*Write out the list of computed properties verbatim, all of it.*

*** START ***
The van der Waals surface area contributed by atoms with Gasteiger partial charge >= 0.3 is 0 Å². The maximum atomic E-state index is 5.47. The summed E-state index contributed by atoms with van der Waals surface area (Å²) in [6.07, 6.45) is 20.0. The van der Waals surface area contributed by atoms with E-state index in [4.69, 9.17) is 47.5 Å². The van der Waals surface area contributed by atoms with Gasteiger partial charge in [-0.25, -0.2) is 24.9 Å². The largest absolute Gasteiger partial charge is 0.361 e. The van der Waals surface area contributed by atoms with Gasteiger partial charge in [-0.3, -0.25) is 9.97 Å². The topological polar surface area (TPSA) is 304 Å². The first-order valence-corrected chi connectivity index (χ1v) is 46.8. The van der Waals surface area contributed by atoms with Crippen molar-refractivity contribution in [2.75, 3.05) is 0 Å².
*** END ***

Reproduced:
The van der Waals surface area contributed by atoms with Gasteiger partial charge >= 0.3 is 0 Å². The maximum atomic E-state index is 5.47. The summed E-state index contributed by atoms with van der Waals surface area (Å²) in [6.07, 6.45) is 20.0. The van der Waals surface area contributed by atoms with E-state index in [4.69, 9.17) is 47.5 Å². The van der Waals surface area contributed by atoms with Gasteiger partial charge in [-0.25, -0.2) is 24.9 Å². The largest absolute Gasteiger partial charge is 0.361 e. The van der Waals surface area contributed by atoms with Gasteiger partial charge in [-0.3, -0.25) is 9.97 Å². The topological polar surface area (TPSA) is 304 Å². The first-order valence-corrected chi connectivity index (χ1v) is 46.8. The van der Waals surface area contributed by atoms with Crippen molar-refractivity contribution in [2.75, 3.05) is 0 Å².